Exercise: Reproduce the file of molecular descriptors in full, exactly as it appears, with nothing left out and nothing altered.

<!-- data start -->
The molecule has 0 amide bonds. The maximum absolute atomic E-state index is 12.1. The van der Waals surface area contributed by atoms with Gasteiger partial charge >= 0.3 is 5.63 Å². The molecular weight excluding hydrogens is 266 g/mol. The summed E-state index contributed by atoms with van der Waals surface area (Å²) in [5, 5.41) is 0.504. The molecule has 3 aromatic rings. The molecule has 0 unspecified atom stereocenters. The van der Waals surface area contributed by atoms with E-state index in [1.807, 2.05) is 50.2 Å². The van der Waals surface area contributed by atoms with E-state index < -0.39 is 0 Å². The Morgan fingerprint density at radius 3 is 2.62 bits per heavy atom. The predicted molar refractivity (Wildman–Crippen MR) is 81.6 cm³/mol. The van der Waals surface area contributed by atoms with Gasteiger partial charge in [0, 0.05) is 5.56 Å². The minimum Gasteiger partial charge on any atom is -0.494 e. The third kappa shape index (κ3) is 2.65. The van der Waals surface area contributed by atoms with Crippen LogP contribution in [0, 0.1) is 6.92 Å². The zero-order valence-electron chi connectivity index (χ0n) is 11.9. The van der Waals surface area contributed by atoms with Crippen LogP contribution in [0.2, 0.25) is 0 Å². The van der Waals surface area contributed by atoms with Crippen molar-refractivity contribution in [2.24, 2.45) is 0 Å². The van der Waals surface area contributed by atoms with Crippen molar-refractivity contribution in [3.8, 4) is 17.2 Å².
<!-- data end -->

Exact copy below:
The molecule has 0 amide bonds. The maximum absolute atomic E-state index is 12.1. The van der Waals surface area contributed by atoms with Gasteiger partial charge >= 0.3 is 5.63 Å². The molecular weight excluding hydrogens is 266 g/mol. The summed E-state index contributed by atoms with van der Waals surface area (Å²) in [5, 5.41) is 0.504. The molecule has 3 aromatic rings. The molecule has 0 unspecified atom stereocenters. The van der Waals surface area contributed by atoms with E-state index in [1.807, 2.05) is 50.2 Å². The van der Waals surface area contributed by atoms with E-state index < -0.39 is 0 Å². The Morgan fingerprint density at radius 3 is 2.62 bits per heavy atom. The predicted molar refractivity (Wildman–Crippen MR) is 81.6 cm³/mol. The van der Waals surface area contributed by atoms with Gasteiger partial charge in [0, 0.05) is 5.56 Å². The minimum Gasteiger partial charge on any atom is -0.494 e. The third kappa shape index (κ3) is 2.65. The van der Waals surface area contributed by atoms with Crippen LogP contribution in [0, 0.1) is 6.92 Å². The zero-order valence-electron chi connectivity index (χ0n) is 11.9. The van der Waals surface area contributed by atoms with Crippen LogP contribution in [0.2, 0.25) is 0 Å². The van der Waals surface area contributed by atoms with Crippen molar-refractivity contribution in [2.24, 2.45) is 0 Å². The van der Waals surface area contributed by atoms with Crippen molar-refractivity contribution in [3.8, 4) is 17.2 Å².